If you compare using language to operating an automobile, logically, driving the car would equate to conversation, and grammar, the foundation of language, would approximate the engine.
That simile begs the question: do you have to know all about the workings of the engine in order to operate your motor vehicle?
Of course, you don't! You only need to know driving rules and apply them.
However, as a responsible car owner, you should know a little bit about checking fluids, getting the oil changed and never feeding diesel to a gasoline engine.
How does this common sense advice correlate to French grammar as you learn to speak French?
Quite effectively, in fact!
It is true that you do not need to know your car's stroke to bore ratio, but you do need to know that you should not make your engine work too hard.
In grammar terms, now: you don't need to know every single grammar rule, but you do need to know what not to do when speaking French.
In fact, we daresay you will pick up most grammar rules in the course of your language learning, while taking French courses, without any particular emphasis for focus on them.
Therefore, we shine our spotlight on common grammar gaffes that your French teacher will surely instruct on during grammar lessons.
Rules of Gender Agreement
In learning French, probably during your first French lesson, you have most likely heard about grammatical gender: each noun is ascribed to either the masculine or the feminine gender, and it is usually signaled by its article:
La voiture versus le camion, for example.
No doubt you have an entire notebook filled with gender-assigned French vocabulary to memorise, but it might be easier to learn the rules.
As there is no gender assignment in English, you can imagine how stymieing this particular facet of the French language can be for beginners of online French courses or face-toface French classes.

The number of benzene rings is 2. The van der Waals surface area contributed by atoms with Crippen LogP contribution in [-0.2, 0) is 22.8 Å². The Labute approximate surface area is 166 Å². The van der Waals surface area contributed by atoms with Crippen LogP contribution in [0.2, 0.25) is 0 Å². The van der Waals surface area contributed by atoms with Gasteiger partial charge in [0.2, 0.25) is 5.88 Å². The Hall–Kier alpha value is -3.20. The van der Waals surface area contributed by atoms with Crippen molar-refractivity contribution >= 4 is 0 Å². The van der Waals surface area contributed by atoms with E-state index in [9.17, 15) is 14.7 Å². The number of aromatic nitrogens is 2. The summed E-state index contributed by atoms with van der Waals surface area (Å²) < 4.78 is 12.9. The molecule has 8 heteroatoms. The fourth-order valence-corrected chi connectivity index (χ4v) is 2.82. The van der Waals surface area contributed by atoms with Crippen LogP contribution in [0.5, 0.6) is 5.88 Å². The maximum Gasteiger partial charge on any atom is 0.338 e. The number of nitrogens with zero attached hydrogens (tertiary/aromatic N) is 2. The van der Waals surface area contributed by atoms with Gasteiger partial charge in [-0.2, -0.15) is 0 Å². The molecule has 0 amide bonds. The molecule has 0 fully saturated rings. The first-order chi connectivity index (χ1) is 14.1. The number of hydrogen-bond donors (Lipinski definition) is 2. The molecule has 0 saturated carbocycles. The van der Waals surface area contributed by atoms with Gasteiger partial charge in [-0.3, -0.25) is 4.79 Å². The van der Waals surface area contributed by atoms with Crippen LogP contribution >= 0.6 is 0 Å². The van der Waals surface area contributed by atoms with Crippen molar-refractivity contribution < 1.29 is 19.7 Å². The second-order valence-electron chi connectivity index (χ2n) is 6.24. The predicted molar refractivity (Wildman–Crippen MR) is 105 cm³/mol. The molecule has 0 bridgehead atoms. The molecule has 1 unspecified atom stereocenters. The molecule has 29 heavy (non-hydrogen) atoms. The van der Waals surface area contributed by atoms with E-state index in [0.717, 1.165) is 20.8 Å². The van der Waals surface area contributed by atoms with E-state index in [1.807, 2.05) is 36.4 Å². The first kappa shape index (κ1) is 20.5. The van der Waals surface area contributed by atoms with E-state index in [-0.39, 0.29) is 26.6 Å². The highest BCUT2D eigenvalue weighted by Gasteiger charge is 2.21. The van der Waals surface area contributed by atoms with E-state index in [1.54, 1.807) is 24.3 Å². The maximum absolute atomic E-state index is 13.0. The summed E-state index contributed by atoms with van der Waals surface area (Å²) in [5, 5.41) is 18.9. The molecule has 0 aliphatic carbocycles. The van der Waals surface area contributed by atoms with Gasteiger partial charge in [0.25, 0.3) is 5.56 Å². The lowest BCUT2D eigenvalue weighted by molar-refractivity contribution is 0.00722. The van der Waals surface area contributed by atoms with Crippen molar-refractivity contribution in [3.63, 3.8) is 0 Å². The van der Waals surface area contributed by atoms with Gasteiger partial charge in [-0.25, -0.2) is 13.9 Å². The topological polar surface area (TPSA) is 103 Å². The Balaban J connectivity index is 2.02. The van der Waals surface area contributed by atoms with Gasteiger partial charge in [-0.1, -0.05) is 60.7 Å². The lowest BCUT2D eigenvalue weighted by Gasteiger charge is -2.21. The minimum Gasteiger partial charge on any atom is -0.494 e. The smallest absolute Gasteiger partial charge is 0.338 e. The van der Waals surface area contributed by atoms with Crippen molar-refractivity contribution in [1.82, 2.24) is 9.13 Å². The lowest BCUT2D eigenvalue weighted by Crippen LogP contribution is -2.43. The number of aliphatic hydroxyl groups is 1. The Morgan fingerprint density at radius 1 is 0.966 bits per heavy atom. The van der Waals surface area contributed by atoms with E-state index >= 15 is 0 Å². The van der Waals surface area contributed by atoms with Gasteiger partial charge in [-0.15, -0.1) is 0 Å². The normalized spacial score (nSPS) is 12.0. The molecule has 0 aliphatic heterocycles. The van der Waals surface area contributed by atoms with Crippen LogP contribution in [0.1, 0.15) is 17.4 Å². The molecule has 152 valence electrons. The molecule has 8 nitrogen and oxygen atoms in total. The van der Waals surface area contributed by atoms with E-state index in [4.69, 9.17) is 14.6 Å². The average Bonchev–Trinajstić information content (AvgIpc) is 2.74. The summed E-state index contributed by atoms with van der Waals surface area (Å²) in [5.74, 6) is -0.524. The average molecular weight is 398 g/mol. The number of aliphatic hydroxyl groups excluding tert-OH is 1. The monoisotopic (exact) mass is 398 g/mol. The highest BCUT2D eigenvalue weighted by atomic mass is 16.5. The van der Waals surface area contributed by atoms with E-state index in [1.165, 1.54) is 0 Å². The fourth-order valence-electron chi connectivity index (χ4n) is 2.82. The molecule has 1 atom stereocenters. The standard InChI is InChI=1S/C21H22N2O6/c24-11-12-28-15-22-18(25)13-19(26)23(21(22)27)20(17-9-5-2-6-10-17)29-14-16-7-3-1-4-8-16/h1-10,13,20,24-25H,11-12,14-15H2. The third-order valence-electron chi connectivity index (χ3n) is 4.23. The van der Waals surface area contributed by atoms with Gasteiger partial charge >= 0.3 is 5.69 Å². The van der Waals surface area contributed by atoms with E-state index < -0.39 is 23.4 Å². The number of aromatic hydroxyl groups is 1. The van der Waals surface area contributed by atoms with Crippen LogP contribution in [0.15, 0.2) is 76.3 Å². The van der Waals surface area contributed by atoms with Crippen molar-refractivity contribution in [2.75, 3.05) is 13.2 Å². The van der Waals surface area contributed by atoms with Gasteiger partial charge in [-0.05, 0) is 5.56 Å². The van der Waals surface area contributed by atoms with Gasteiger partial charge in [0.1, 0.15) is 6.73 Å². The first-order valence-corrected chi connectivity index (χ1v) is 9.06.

Please don't panic when we say that, not only must the articles and pronouns accord with the noun's gender, but so too must the verb endings, and any adjectives!
We're not going to get that far into the subject, and certainly not every verb tense. We only want to introduce exceptions to the rule that indicate noun ending changes in the face of gender.
The Rule: for most adjectives ending in -eur or -eux, you must change that ending to -euse if the noun it must agree with is feminine.
Heureux = heureuse; Affreux = affreuse; Peureux = peureuse
The Exception: adjectives that end in -teur.
The T before -eur causes the feminine form to become -rice
Acteur = actrice; conservateur = conservatrice
Oddly enough, the word interpreteur does not have a female form! So, if your job consists of real time translation of dialogue and you are female, this is one profession that accords you a male job title!
Let us now suppose you are describing two objects, one masculine and one feminine, that are both white.
The Rule: gender confusion is to be avoided at all cost.
You would say:
- Une chemise blanche – a white shirt
- Un chandail blanc – a white jumper
What if you wanted to talk about both garments in the same sentence?
The Exception: it is perfectly acceptable to combine opposite gender objects in the same sentence, provided you remember that the masculine gender prevails: